Preface to all of this: I am exceedingly grateful for the miracle of modern pharmaceuticals. There is absolutely no shame in taking them, and if you are feeling very blue and having trouble functioning, you must get yourself to a doctor or therapist and get it sorted out! There are even places that will do this for free! No need to soldier through misery without availing yourself of the help that is easily within reach.
It's been no secret here in the blog or in my life that my family went through a hard time around the time Todd was born (and probably the year before and the year after). I feel like secrecy and shadows and hiding are a big part of the problem, and are a huge component of addiction, so I have decided that I will be honest and forthright in discussing all of this.
Given the circumstances, it will surprise absolutely no one that I went into some pretty hard-core postpartum depression. My main symptoms were uncontrollable weepiness and equally uncontrollable rage. Sounds like a party, huh!?
Yup, pretty much.
I had taken my kids and gone to my sister's on the fifth day after Todd was born, so she could help take care of us. We stayed for five or six days, and decided together that I needed to get some medical and pharmaceutical help. When I returned to Nashville, I visited my family doctor and was promptly placed on a 50 mg daily dosage of sertraline (Zoloft generic). This was deemed the most breastfeeding-compatible antidepressant, and since I had never taken one before and had no history with these medications, it seemed like the best place to start.
I started the sertraline the next day, along with my daily routine of placenta pills and domperidone. And . . . within a day or two . . . I. Felt. Awesome.
Seriously, it worked like a charm. The best way I can describe my affect is one of things being in proper perspective. I have a tendency to get overly bent on little details, and have trouble ordering things in my life from "least important" (let's say . . . canning marmalade this weekend) to "very important" (let's say . . . eating properly and drinking enough water). With the sertraline, things seemed to fall very naturally into their right places. I felt even and calm. Vicki Jo's tantrums no longer rattled me. Todd's crying just meant he needed something, not that I was a crap parent. The weeping and the rage evaporated. I felt great.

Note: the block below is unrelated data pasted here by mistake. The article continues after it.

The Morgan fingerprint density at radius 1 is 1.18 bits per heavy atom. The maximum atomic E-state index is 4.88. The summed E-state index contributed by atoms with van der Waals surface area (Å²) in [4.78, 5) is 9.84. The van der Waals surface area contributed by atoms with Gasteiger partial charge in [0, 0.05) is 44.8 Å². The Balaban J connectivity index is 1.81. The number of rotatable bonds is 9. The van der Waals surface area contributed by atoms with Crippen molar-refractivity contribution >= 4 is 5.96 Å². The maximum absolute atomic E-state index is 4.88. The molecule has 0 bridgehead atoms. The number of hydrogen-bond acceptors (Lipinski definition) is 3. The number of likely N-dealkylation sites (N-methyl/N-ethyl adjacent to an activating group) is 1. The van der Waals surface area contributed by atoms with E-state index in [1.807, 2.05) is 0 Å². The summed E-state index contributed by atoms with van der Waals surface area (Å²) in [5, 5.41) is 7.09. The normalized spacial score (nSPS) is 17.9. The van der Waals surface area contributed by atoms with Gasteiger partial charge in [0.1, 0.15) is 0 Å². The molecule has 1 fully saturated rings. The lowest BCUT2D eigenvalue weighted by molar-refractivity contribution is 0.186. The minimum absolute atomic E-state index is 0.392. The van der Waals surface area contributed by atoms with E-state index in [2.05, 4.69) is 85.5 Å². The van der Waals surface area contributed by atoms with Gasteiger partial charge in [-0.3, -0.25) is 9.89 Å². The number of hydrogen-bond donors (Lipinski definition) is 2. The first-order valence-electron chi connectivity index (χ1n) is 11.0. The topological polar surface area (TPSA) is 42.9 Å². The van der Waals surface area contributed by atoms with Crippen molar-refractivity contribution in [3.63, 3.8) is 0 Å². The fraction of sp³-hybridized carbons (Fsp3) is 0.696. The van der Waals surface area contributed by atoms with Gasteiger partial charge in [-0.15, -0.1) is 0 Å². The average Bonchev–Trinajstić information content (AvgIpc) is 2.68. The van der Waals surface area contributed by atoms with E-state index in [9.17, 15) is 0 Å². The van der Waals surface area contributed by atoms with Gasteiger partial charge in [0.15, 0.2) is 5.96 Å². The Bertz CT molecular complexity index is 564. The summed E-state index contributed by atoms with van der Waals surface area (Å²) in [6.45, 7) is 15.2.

I decided that I would re-evaluate whether I wanted to be taking the antidepressant after Todd was older - closer to his one-year birthday. And I did have one side effect: weight gain. Boo. However, weight gain might also just be a side effect of life for me. Not sure at this point. It might also be all the food I eat and the exercise I don't do. Just sayin'. Also, I was worried about dependency. I didn't want to spend the rest of my life taking this medication. I didn't want my neurotransmitters to be permanently adapted to the SSRI.
I believe it was around March of last year when I decided to begin tapering. Todd was about nine or ten months old. I felt confident that with some natural helps (which I will be detailing in my next post!), I could handle going off the sertraline. I consulted with my doctor, just to be sure, and got the go-ahead. I tapered over the next couple of months, going very slowly. Two weeks at 25 mg, two more weeks at 12.5 mg, and finally two weeks taking 12.5 mg every other day. And then I was done!
My birthday! I was really feeling quite good after the taper at this point.
I have not had another serious bout of depression since tapering off the sertraline. I am slightly more irritable, but my moods are nowhere near as labile as they were when Todd was first born. I'm glad that I had the experience of taking it, and I would not hesitate to take it again if I faced another dark time.
Next post I will tell you how I got off the antidepressant - with food, exercise, and natural supplements. Stay tuned!